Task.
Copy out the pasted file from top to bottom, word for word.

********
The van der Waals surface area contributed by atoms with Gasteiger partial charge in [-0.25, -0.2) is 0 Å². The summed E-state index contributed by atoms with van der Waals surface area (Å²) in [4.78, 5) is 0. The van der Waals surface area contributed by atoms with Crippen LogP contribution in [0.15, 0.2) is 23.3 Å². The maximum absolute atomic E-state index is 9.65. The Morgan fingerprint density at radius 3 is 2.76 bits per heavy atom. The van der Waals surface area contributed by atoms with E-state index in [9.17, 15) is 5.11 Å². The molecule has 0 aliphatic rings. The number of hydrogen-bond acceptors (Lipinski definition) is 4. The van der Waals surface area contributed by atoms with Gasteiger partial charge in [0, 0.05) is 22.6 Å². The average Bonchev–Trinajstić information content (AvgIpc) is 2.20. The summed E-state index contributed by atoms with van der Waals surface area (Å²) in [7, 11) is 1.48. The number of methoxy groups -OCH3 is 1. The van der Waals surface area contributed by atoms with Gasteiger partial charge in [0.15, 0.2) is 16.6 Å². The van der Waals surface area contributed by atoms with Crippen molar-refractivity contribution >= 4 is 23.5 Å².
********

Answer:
The van der Waals surface area contributed by atoms with Gasteiger partial charge in [-0.25, -0.2) is 0 Å². The summed E-state index contributed by atoms with van der Waals surface area (Å²) in [4.78, 5) is 0. The van der Waals surface area contributed by atoms with Crippen LogP contribution in [0.15, 0.2) is 23.3 Å². The maximum absolute atomic E-state index is 9.65. The Morgan fingerprint density at radius 3 is 2.76 bits per heavy atom. The van der Waals surface area contributed by atoms with E-state index in [9.17, 15) is 5.11 Å². The molecule has 0 aliphatic rings. The number of hydrogen-bond acceptors (Lipinski definition) is 4. The van der Waals surface area contributed by atoms with Gasteiger partial charge in [0, 0.05) is 22.6 Å². The average Bonchev–Trinajstić information content (AvgIpc) is 2.20. The summed E-state index contributed by atoms with van der Waals surface area (Å²) in [7, 11) is 1.48. The number of methoxy groups -OCH3 is 1. The van der Waals surface area contributed by atoms with Gasteiger partial charge in [0.15, 0.2) is 16.6 Å². The van der Waals surface area contributed by atoms with Crippen molar-refractivity contribution >= 4 is 23.5 Å².